Get to know the 25th Anniversary Capital Campaign Honorary Co-Chairs


More than 325 parish families have already responded with wonderful generosity to the Twenty-Fifth Anniversary Capital Campaign. The campaign’s primary goal is to sustain the many ministries of Saint Elizabeth Church through 2025 and beyond. It focuses on three top priority needs: debt reduction/elimination: a restricted education fund to support the parish school and faith formation programs; and ongoing technology development & long-term main­tenance. In the end, this project is all about our parishioners and the community we serve.

Here are some thoughts from our Twenty-Fifth Anniversary Capital Campaign Honorary Co-Chairs:

Therese V Bentley

I am not one of the long- term parishioners at Saint Elizabeth, but I would like to tell you what the parish means to my family. It starts with my parents, who moved here from California in 2002. Their transition was difficult, having left family and friends, but they found a wonderful community at Saint Elizabeth.  Participation in the Senior Adult Ministry and Bible studies provided them with support and fellowship. 

I was so thankful that my parents were happy in their new parish. When I attended Mass with them, I felt a spirit of caring and welcome, especially from Father Mullin. My husband Barry and I officially joined the parish in 2017. It has been a wonderful move.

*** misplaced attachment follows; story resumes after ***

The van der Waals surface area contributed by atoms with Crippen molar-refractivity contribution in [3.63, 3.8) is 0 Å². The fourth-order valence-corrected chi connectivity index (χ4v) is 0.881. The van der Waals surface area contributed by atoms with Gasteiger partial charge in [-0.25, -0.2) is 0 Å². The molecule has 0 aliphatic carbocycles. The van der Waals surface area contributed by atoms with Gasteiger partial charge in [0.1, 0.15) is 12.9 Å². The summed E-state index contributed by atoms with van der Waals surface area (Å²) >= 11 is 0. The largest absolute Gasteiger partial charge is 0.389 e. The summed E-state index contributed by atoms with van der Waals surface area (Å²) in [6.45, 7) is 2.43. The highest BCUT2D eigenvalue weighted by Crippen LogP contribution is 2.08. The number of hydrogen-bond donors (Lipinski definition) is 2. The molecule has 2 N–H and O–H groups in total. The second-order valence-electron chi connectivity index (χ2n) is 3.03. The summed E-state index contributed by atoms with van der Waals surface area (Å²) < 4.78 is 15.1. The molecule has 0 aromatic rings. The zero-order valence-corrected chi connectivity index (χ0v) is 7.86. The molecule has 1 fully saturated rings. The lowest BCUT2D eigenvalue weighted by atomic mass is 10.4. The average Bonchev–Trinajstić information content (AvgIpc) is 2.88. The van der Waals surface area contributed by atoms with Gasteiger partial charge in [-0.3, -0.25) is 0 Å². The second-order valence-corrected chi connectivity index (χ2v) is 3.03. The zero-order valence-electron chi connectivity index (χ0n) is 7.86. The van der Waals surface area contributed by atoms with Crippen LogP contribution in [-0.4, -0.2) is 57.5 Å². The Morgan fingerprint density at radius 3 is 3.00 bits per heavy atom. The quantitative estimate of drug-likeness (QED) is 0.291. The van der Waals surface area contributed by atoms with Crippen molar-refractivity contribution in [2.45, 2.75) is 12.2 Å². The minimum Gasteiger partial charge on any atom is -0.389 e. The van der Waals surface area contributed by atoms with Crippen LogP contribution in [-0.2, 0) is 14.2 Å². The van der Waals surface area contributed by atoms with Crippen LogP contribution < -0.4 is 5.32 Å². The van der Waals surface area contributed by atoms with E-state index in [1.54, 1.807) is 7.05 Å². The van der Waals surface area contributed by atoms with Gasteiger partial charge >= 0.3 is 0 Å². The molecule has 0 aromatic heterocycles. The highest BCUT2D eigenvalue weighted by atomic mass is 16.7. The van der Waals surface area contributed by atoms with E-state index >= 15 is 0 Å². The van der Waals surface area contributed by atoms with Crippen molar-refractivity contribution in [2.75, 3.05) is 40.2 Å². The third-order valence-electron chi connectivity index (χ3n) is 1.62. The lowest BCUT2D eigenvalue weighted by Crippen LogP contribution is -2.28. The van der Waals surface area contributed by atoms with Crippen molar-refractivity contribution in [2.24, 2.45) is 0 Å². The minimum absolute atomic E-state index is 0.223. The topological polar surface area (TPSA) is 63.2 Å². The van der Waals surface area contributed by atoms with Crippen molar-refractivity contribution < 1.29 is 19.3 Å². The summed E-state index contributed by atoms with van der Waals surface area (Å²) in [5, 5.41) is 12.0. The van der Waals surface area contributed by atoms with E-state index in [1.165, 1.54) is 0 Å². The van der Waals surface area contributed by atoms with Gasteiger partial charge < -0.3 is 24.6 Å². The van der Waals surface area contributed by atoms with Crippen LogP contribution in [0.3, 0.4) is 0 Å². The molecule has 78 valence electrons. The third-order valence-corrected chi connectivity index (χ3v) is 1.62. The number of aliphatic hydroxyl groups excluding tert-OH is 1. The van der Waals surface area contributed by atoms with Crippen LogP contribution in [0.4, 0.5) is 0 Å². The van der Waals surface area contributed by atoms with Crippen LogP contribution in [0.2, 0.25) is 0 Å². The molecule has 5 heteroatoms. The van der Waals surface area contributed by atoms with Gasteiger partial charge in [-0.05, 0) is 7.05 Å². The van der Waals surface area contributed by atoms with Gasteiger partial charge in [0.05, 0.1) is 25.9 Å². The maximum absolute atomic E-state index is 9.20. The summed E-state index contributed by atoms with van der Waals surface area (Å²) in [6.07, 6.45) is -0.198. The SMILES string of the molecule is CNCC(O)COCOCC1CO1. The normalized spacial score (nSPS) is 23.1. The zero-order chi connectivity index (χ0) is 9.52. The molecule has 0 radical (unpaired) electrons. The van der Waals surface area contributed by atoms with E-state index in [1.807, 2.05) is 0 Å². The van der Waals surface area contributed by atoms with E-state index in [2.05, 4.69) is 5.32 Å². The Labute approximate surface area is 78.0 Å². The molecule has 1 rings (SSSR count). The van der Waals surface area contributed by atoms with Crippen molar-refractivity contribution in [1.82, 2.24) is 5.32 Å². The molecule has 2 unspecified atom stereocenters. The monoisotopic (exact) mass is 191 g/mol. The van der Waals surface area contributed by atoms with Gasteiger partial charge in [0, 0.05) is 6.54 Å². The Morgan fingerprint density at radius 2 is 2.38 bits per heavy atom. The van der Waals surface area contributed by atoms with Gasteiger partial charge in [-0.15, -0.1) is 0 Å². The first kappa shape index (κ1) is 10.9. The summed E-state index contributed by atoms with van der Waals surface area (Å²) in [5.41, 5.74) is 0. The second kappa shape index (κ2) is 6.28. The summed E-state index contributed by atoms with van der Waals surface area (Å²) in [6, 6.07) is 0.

I’m happy to be an Honorary Co-Chairperson for the 25th Anniversary Capital Campaign. Reaching the financial goal of the campaign will allow Saint Elizabeth to support growth in faith among our children and adult parishioners. I am grateful for the compassion and community spirit at our parish and hope to see it continue well into the future.

Mike and Mary Ann Hughes

We are very fortunate to have been part of Saint Elizabeth Parish since its inception. In these days of frequent mobility, only a few practicing Catholics are afforded such a unique opportunity. We remember with a smile our Sunday Masses at the Lionville Middle School gymnasium, or as it was affectionately called “Our Lady of Lionville”, and now reflect with pride the faith community that is Saint Elizabeth today. To us it is just that, a wonderful faith community.